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  Hedges for Wildlife

Hedges are wonderful wildlife habitats. If you are considering planting a hedge, imagine it in years to come, providing thick shelter for wildlife amongst some of our most attractive native shrubs, glowing with vibrant colour in the autumn. Butter-yellow field maple, crimson dogwood, bright red hips and haws and sloes of the deepest purple could be adorning your new hedge in a very short time.  In springtime the blossom of sloe and hawthorn will provide nectar and pollen for bumblebees or butterflies, and the fluffy flowers of pussy willow will be awash with rich pollen. Spring is when a hedge comes into its own as a nesting place for birds.  Several of our native shrubs and climbers are prickly, and blackbirds, song thrushes, chaffinches and greenfinches make good use of this natural protection.  A nest surrounded by blackthorn or hawthorn stems and wild roses is likely to be a safe place to bring up a family.  And plentiful food is right on the doorstep in the form of the tiny caterpillars and other invertebrates that nestlings need. Hedges also provide food for bats, hedgehogs, shrews and mice.  They really are fantastic habitats all year round! 

The native shrubs mentioned together with many others provide the backbone for a good hedge, but this habitat is a great deal more complex than a simple row of bushes.  Once your shrubs are established in two or three years time, you will be able to enhance them by planting climbers such as honeysuckle, blackberry, tufted vetch and old man’s beard to weave their way through, or primroses and foxgloves can be planted underneath.  The moist conditions that build up beneath a hedge over the years, as leaves drop to the ground and enrich the soil, will encourage a huge range of invertebrates to attract mammals, amphibians and birds.  A good garden hedge can have many species of shrubs, flowers and grasses in even a short length, and lots of creatures are associated with this very specialised habitat.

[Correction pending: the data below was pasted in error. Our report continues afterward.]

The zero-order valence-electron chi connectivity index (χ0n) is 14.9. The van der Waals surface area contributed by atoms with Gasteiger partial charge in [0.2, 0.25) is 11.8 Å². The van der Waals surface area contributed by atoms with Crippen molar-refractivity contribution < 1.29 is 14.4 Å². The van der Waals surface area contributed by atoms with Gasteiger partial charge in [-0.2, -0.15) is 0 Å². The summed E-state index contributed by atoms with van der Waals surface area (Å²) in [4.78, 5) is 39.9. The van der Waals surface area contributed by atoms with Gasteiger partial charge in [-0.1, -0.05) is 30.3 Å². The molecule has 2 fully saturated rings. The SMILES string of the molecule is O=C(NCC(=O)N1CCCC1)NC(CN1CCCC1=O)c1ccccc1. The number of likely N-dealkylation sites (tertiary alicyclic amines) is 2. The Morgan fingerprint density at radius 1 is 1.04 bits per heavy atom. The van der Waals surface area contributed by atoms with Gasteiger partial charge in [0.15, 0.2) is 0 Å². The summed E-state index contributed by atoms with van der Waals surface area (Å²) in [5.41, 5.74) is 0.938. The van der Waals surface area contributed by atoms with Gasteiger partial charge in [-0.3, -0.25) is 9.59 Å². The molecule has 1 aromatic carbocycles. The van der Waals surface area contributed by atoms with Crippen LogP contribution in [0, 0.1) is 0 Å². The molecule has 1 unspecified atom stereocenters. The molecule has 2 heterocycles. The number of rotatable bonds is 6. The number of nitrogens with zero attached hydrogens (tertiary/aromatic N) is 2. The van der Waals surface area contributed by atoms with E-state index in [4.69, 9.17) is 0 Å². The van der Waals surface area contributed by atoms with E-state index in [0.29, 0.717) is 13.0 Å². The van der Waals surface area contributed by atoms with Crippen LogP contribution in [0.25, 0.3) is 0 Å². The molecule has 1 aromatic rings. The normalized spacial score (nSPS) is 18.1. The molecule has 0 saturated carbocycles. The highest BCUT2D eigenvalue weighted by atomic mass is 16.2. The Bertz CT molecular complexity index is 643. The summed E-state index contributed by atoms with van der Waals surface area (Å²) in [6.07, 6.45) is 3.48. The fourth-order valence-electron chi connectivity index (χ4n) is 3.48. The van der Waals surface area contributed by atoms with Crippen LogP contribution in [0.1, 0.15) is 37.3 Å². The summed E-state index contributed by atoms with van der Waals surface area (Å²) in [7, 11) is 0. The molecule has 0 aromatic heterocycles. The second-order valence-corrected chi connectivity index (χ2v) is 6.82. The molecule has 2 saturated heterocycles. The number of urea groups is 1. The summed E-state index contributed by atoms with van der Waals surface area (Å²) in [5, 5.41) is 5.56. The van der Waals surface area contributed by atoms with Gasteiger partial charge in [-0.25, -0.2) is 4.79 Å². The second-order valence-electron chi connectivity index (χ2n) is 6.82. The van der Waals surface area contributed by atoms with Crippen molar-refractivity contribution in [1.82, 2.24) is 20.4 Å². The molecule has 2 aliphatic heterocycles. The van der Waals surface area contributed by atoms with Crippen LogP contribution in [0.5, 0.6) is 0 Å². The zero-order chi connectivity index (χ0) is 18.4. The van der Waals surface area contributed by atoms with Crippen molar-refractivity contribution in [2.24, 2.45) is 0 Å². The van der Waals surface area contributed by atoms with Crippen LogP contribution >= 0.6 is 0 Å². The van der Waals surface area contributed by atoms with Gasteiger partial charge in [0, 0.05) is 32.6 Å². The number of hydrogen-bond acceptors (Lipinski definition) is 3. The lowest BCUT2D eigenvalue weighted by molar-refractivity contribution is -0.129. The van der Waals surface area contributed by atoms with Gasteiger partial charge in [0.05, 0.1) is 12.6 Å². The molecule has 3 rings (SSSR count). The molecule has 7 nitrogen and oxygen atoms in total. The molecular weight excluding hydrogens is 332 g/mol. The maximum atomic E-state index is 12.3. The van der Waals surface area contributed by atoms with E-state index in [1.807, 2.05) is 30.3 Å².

So where do we start?  Our first imperative is to find a supplier of bare rooted native shrubs, preferably locally grown.  If your shrubs are of a local provenance, there is a better chance that local invertebrates will find them attractive and be naturally adapted to them, plus these plants will be happy in your soil and climatic conditions.  If local isn’t an option, ask around to see if friends have used a supplier they are happy with.  In some areas local councils or other organisations will advise and may even fund schemes whereby plants are available free of charge, so do a little homework before you buy.   

Why is it important to use bare rooted shrubs?  Plants bought in this way establish quickly in their new homes, whereas those in pots are much more expensive, and are less likely to quickly get their roots properly into the soil.  However once purchased, bare rooted hedge plants must either be planted immediately, or heeled into the ground and looked after well until you are ready to plant them.  Their roots must be covered at all times and not allowed to dry out.  Potted shrubs may be used, but often their smaller bare rooted cousins grow faster and overtake them, establishing your hedge in a far shorter time.